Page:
The International Boxing Association (AIBA) has invited its Continental Confederations and National Federations (NFs) to apply for development grants for the first time in its history.
Funds are available for all 203 NFs and all five continental bodies after AIBA signed a major sponsorship agreement with Russian gas giant PJSC Gazprom last month.
Applications for grants can now be made, but they must align with United Nations Educational, Scientific and Cultural Organization and United Nations High Commissioner for Refugees (UNHCR) objectives.
Each Continental Confederation is eligible to receive up to $500,000 (£356,000/€413,000) while a NF can access a maximum of $20,000 (£14,000/€16,000).
"Boxing is a universal activity that goes back to before sport was even organised," said AIBA President Umar Kremlev.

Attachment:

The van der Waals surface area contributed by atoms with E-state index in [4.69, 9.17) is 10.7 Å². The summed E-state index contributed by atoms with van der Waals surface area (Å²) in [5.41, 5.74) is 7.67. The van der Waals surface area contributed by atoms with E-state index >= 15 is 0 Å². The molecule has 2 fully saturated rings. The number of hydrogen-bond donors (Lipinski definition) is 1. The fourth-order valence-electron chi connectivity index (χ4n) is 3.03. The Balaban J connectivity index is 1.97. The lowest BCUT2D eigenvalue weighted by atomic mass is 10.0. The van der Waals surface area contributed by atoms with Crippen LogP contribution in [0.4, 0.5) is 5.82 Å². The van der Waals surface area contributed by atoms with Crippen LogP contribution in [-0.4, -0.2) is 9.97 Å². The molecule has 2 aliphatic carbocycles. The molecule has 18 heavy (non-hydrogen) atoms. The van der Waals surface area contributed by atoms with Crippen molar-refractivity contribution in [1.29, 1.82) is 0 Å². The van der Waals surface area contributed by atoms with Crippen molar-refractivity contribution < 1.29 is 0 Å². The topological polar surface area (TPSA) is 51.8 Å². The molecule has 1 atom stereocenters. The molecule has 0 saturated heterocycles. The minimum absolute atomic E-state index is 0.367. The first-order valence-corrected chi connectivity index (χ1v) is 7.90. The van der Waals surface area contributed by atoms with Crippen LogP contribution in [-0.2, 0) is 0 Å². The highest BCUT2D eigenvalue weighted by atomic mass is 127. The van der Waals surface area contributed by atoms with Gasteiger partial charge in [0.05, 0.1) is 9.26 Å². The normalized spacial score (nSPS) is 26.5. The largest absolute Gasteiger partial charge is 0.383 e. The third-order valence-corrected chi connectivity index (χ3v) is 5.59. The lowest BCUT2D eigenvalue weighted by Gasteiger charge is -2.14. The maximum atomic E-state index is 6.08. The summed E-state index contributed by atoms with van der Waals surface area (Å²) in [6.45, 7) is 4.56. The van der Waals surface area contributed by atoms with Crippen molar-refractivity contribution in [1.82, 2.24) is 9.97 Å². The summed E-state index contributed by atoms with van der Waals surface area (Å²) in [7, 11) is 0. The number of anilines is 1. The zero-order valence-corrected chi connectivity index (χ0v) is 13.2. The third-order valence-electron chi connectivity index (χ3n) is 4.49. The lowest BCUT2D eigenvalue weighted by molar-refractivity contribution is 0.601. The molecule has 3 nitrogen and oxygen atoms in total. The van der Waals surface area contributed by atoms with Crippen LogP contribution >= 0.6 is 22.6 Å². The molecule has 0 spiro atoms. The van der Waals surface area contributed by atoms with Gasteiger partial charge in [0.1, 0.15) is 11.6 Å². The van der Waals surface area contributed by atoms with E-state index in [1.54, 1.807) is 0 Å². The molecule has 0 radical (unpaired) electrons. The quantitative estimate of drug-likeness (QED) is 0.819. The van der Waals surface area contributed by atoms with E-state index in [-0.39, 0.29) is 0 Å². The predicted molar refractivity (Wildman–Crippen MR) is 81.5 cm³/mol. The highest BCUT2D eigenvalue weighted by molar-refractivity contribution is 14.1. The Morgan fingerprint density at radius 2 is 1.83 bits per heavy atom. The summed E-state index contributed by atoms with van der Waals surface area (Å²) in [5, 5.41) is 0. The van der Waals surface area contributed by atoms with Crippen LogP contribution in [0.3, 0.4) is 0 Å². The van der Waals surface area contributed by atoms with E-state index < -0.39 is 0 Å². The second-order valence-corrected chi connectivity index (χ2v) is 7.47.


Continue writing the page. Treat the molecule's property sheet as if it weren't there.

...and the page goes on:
"AIBA is very proud to now be able to launch this initiative that will support the development of boxing everywhere.
"We are also proud to have this chance to support boxing in serving society, especially at such a difficult time because of the pandemic.
"I have long admired the work of UNESCO and the UNHCR and their efforts to align sport with the achievement of important social goals.
"Boxing is a brave sport and AIBA is very happy to support these brave efforts."
AIBA's Board of Directors previously approved the regulations for its financial support package, which limits funding to projects designed to help the future development of boxing.
The announcement of the deal with Gazprom was seen as crucial for AIBA, which was battling to clear millions in debt.
AIBA was stripped of its Olympic status by the International Olympic Committee in June 2019 over issues including its finances.
Governance, anti-doping, refereeing and judging were listed as other reasons.
"Sport is understood to be a key enabler for achieving the UN sustainable development goals, including good health and well-being and gender equality," an AIBA statement said.
"AIBA is determined to contribute towards these goals.
"Meanwhile, refugee boxers like Ramla Ali of Somalia have already shown how the sport is a natural fit for those already fighting for a better future."